Clive Young2 April 2020

Our teachers are being forced into moving their teaching online very quickly. The initial focus for academics is inevitably be on access, getting themselves and their students online and doing what they can immediately with the institutional tools provided. For most teachers this will be far from full, integrated ‘online learning’ but more an initial digitisation of their existing face-to-face methods.

UCL is mainly focusing on Moodle (already used for resource distribution and to a lesser extent communication), Blackboard Collaborate (for online ‘tutorials’) and Lecturecast (Echo) Universal Personal Capture (short video recordings to replace lectures). The term we use at UCL is Teaching Continuity, emphasising the ‘business as usual’ elements for both teachers and students. Similarly, current assessment plans largely focus on digitising existing time-limited exam practices, although finding alternatives is always recommended.

We might consider this a ‘first stage’ in moving online, the analogy being with the well-known JISC model of stages in development of digital literacies (see image on right). In this model, academics may soon move on from issues of access to tools and simple how-to skills guides. The next stage is likely to how to enhance their online teaching and learning practice and towards attributes such as their role as online teachers. In parallel, our students and staff may soon demand a more sophisticated ‘next stage’ learning experience.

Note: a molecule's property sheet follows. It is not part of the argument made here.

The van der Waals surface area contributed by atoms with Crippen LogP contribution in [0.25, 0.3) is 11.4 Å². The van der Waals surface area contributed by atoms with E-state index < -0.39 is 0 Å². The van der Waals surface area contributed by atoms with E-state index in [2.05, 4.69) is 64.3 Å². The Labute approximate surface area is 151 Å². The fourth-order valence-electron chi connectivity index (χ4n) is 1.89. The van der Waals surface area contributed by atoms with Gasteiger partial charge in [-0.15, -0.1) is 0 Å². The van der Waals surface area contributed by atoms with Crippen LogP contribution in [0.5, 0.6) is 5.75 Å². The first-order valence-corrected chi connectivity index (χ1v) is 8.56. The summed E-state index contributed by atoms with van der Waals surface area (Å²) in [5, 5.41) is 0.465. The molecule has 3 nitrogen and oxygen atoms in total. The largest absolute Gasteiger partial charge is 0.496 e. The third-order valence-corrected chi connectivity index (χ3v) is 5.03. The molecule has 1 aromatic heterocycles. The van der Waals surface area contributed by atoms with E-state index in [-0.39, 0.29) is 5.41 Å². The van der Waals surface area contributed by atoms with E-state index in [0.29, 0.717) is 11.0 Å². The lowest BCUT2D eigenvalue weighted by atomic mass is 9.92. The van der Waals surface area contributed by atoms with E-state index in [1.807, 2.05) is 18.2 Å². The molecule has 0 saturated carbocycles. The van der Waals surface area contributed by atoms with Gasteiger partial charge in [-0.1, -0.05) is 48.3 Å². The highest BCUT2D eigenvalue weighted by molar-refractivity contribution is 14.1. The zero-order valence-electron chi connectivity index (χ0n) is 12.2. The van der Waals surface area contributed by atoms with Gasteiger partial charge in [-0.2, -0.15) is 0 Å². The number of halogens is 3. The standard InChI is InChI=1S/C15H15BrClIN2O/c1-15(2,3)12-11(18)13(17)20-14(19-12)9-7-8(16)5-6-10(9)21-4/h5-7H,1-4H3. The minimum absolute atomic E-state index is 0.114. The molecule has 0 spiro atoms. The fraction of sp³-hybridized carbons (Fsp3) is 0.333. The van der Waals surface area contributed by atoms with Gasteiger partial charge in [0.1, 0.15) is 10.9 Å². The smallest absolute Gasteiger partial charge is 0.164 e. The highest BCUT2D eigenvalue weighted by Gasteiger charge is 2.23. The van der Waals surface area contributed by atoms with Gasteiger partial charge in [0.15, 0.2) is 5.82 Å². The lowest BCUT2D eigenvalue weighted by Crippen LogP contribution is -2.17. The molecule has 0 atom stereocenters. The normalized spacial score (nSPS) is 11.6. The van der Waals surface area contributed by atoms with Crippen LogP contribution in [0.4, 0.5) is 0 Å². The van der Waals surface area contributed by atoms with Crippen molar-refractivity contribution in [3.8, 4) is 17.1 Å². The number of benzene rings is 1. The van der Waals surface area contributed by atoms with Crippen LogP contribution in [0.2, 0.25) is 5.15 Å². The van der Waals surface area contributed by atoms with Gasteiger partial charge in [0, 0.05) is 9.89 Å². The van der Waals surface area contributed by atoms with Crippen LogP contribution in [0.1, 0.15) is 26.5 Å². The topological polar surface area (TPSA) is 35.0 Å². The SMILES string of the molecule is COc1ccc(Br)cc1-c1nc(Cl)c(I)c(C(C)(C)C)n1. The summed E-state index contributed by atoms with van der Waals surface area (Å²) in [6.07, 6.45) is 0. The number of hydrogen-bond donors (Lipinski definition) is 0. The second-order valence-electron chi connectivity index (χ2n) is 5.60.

As we progress, learning design becomes especially important. In order to develop true ‘online learning’ in even a simple form, courses will have to be redesigned around online activities. This is likely to be an opportunity to create richer learning designs, and for academics to consider a wider range of practices. Although academics may now have a motivation (albeit external) and focus, colleagues will still be stressed and time-limited, so any (re)design will require very simple workflows, step-by-step guides, checklists and so on.